"9/11: Looking Forward" Features NIC Chairman, Chris Kojm, September 19
Location:Dodds Auditorium, Robertson Hall
Department:Program in Law and Public Affairs
Audience:Open to the Public
The Woodrow Wilson School of Public and International Affairs will host a public discussion, commemorating the 10th anniversary of the 9/11 terrorist attacks on the United States, titled, "Progress Addressing Key Recommendations of the 9/11 Commission" at 4:30 p.m. on Monday, September 19, 2011 in Dodds Auditorium, Robertson Hall.
The event, which will feature Christopher Kojm MPA ’79, chairman of the National Intelligence Council at the Office of the Director of National Intelligence; and Kim Lane Scheppele, the Laurance S. Rockefeller Professor of Public Affairs and the University Center for Human Values and director of the School’s Program in Law and Public Affairs, will focus on policies governing security from terrorism, particularly as we look to the future. A public reception will follow the discussion in Shultz Dining Room.
Christopher Kojm has served as chairman of the National Intelligence Council, the center for strategic thinking within the United States intelligence community, since July, 2009. Kojm also served as a senior adviser to the Iraq Study Group (2006), co-chaired by former Secretary of State James A. Baker III and former Rep. Lee H. Hamilton, and as deputy executive director of the National Commission on Terrorist Attacks Upon the United States (the 9/11 Commission) in 2003 and 2004. He was later president of the 9/11 Public Discourse Project, a non-profit dedicated to public education about the recommendations of the 9/11 Commission. From 1998 to 2003, he was deputy assistant secretary for intelligence policy and coordination, in the Department of State's Bureau of Intelligence and Research.
Prior to his current appointment, Kojm served two years as a professor of international affairs practice at the Elliott School of International Affairs at George Washington University and directed the Master of International Policy and Practice (mid-career) program. From 2004 to 2005 and again in spring 2006 he was a visiting professor at the Woodrow Wilson School of Public and International Affairs.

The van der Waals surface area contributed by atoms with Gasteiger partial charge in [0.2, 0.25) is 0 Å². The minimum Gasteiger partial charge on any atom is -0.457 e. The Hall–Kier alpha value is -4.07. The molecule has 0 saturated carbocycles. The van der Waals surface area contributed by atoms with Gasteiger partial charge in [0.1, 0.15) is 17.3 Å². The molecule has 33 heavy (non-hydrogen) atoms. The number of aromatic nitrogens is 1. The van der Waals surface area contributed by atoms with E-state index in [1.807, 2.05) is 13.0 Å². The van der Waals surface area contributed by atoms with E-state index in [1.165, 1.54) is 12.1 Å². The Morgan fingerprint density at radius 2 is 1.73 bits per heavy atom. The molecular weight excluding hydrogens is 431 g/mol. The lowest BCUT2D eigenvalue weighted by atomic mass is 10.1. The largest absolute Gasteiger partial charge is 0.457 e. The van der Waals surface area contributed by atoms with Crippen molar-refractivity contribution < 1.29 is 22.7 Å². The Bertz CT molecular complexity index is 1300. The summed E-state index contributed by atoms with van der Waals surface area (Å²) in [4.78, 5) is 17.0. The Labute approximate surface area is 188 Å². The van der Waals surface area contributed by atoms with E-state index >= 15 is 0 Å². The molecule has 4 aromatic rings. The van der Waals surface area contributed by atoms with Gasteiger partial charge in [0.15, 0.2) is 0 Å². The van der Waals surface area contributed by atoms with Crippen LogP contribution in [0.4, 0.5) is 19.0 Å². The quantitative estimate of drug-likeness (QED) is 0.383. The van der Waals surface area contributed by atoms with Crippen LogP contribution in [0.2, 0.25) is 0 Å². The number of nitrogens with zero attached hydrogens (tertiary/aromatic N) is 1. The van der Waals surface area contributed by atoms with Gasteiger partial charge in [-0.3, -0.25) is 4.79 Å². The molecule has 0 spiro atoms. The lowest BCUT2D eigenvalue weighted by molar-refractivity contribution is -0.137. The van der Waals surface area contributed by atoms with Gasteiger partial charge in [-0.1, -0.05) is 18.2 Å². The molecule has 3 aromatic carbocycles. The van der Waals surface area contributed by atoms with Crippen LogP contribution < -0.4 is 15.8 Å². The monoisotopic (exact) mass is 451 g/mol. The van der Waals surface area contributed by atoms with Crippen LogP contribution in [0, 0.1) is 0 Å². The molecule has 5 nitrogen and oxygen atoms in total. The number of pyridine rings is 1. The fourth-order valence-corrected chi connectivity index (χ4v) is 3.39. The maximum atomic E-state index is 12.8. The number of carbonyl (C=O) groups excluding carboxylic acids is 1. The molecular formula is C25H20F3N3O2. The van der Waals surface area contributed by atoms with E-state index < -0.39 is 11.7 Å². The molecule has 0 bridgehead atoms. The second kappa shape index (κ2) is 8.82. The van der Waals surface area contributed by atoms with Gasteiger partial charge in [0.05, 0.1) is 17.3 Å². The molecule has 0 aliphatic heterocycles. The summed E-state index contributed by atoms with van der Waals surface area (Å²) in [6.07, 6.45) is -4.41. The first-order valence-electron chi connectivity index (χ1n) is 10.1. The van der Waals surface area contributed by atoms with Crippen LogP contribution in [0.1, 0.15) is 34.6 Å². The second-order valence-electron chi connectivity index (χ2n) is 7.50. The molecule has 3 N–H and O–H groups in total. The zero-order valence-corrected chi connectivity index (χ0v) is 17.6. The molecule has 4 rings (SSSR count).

Kim Lane Scheppele joined the Princeton faculty in 2005 after nearly a decade on the faculty of the University of Pennsylvania School of Law. Scheppele concentrates on comparative constitutional law, using ethnographic, historical and doctrinal methods to understand the emergence and collapse of constitutional systems.
Since 9/11, Scheppele has researched the effects of the international "war on terror" on constitutional protections around the world. Her book-in-progress, "The International State of Emergency," explores the creation of international security law through UN Security Council resolutions and examines the effect that apparent compliance with these resolutions has had on constitutional integrity. Pieces of the project have already appeared in the Fordham Law Review, the Georgia Law Review, I-Con, the Loyola Law Review and the University of Pennsylvania Journal of Constitutional Law. She has also worked extensively on the topic of torture after 9/11.
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